WASHINGTON, D.C.—A new commentary in the American Journal of Lifestyle Medicine says that all physicians should be aware of the benefits of a plant-based diet for six health conditions: weight loss and maintenance, cardiovascular disease, cancer, diabetes, Alzheimer’s disease, and COVID-19.
“The field of medicine, despite its prominent influence in society, has invested little to promote healthy lifestyle choices,” says the commentary co-authored by Saray Stancic, MD, FACLM, director of medical education for the Physicians Committee for Responsible Medicine. “The consequence of this is reflected in our ever-rising chronic disease statistics, most notably obesity and diabetes rates.”
Part of the problem, say the authors, is that “medical schools offer an anemic number of hours of nutrition education over 4 years,” which does not improve in postgraduate training. They note than in a recent survey of more than 600 cardiologists, 90% reported they had not received needed nutrition education during training.
The commentary acknowledges that not all physicians must be experts in nutrition, but says that they should at least have rudimentary knowledge of the benefits of a plant-based diet for these six conditions, for which they provide detailed evidence, including the following:
- Weight loss and maintenance. A study of 70,000 people that found those who consumed a vegan diet weighed about 9 pounds less than those who did not. They also had a reduced risk of death.
- Cardiovascular disease. Animal products are high in saturated fat and cholesterol, which are key drivers of cardiovascular disease. But a recent metanalysis found that those consuming a vegetarian diet decreased LDL “bad” cholesterol by 13 mg/dl. Another analysis found a 24% lower rate of heart disease deaths among vegetarians compared to omnivores.
- Cancer. Adopting healthy behaviors, which include remaining physically active and consuming diets rich in vegetables, fruits, and whole grains, has the potential to reduce breast cancer risk by as much as 50-70%. Research also shows that diets that include soy and are high in fiber reduce breast cancer risk. Diets high in dairy products increase prostate cancer risk. High-fiber diets reduce colorectal cancer risk, while daily consumption of red and processed meat increases its risk.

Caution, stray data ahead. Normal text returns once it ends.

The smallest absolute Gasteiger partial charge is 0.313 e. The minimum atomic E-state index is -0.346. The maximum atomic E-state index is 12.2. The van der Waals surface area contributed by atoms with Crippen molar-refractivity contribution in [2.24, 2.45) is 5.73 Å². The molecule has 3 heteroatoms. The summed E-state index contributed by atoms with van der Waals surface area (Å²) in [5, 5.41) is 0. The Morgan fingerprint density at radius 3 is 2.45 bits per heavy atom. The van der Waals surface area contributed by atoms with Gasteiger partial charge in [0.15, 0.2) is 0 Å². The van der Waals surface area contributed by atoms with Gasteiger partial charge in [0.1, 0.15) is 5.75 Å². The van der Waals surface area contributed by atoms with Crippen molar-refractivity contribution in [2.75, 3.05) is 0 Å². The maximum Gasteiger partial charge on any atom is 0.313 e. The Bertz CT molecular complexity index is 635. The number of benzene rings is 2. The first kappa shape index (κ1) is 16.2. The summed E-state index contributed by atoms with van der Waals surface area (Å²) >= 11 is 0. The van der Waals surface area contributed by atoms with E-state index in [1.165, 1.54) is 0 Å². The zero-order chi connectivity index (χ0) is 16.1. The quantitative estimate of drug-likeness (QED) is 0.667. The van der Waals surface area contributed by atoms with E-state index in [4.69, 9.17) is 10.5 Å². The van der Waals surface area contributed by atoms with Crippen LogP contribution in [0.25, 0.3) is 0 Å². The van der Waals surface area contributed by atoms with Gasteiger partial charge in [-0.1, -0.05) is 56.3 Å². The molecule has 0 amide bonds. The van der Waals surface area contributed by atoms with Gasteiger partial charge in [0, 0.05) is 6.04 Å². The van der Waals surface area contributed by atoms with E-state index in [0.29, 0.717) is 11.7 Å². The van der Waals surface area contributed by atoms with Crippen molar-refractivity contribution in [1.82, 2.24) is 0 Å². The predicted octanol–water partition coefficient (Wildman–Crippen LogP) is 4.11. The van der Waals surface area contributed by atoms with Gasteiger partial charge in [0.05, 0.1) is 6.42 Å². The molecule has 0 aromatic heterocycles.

- Diabetes. A Harvard study, which included participants from the Health Professionals Follow-Up Study, Nurses’ Health Study, and the Nurses’ Health Study II, concluded that those who consumed a plant-based diet could expect a 34% reduction in type 2 diabetes risk.
- Alzheimer’s disease. A study found that those who adhered to the primarily plant-based Mediterranean-DASH Diet Intervention for Neurodegenerative Delay (MIND) diet, which is focused on brain-healthy foods such as green leafy vegetables, other vegetables, beans, berries, nuts, and whole grains, had a 60% lower risk of Alzheimer’s disease.
- COVID-19. Harvard’s smartphone-based COVID-19 study found that in those who consumed a primarily plant-based diet there was a 41% reduction in risk of severe COVID-19 as well as a 9% reduction in infection of any severity.
“It is time for all physicians across the globe to speak to the importance of diet and lifestyle in health,” concludes the commentary, which recommends that physicians do this by counseling patients, assuring hospitals provide healthy menus, lecturing in the community, writing articles, using social media, and providing commentary to media.
Dr. Stancic will present “What Every Doctor Needs to Know About Nutrition” at the International Conference on Nutrition in Medicine taking place in Washington, D.C., from Aug. 18-20.
Founded in 1985, the Physicians Committee for Responsible Medicine is a nonprofit organization that promotes preventive medicine, conducts clinical research, and encourages higher standards for ethics and effectiveness in education and research.
American Journal of Lifestyle Medicine
METHOD OF RESEARCH
SUBJECT OF RESEARCH
Six Applications of Plant Based Diets for Health Promotion
ARTICLE PUBLICATION DATE